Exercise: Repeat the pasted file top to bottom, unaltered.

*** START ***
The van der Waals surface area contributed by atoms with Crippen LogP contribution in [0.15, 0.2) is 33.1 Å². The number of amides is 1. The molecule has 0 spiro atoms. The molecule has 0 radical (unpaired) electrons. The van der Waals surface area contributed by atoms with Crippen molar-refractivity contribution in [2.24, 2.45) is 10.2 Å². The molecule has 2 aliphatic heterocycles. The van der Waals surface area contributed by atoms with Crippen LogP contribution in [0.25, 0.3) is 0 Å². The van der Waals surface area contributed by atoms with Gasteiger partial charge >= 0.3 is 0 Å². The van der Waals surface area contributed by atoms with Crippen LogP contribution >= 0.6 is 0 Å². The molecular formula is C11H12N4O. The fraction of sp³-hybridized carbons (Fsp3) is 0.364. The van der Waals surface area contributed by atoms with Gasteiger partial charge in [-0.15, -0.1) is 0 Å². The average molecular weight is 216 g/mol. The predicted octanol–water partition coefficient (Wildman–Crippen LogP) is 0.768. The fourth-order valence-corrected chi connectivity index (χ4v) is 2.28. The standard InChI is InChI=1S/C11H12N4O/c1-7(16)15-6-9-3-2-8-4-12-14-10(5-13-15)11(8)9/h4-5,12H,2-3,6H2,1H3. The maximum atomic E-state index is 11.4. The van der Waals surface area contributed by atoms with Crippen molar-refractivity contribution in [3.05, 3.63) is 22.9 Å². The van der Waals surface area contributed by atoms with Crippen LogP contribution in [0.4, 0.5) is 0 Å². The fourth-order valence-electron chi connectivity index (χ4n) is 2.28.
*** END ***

The van der Waals surface area contributed by atoms with Crippen LogP contribution in [0.15, 0.2) is 33.1 Å². The number of amides is 1. The molecule has 0 spiro atoms. The molecule has 0 radical (unpaired) electrons. The van der Waals surface area contributed by atoms with Crippen molar-refractivity contribution in [2.24, 2.45) is 10.2 Å². The molecule has 2 aliphatic heterocycles. The van der Waals surface area contributed by atoms with Crippen LogP contribution in [0.25, 0.3) is 0 Å². The van der Waals surface area contributed by atoms with Gasteiger partial charge >= 0.3 is 0 Å². The van der Waals surface area contributed by atoms with Crippen LogP contribution >= 0.6 is 0 Å². The molecular formula is C11H12N4O. The fraction of sp³-hybridized carbons (Fsp3) is 0.364. The van der Waals surface area contributed by atoms with Gasteiger partial charge in [-0.15, -0.1) is 0 Å². The average molecular weight is 216 g/mol. The predicted octanol–water partition coefficient (Wildman–Crippen LogP) is 0.768. The fourth-order valence-corrected chi connectivity index (χ4v) is 2.28. The standard InChI is InChI=1S/C11H12N4O/c1-7(16)15-6-9-3-2-8-4-12-14-10(5-13-15)11(8)9/h4-5,12H,2-3,6H2,1H3. The maximum atomic E-state index is 11.4. The van der Waals surface area contributed by atoms with Crippen molar-refractivity contribution in [3.05, 3.63) is 22.9 Å². The van der Waals surface area contributed by atoms with Crippen LogP contribution in [0.4, 0.5) is 0 Å². The fourth-order valence-electron chi connectivity index (χ4n) is 2.28.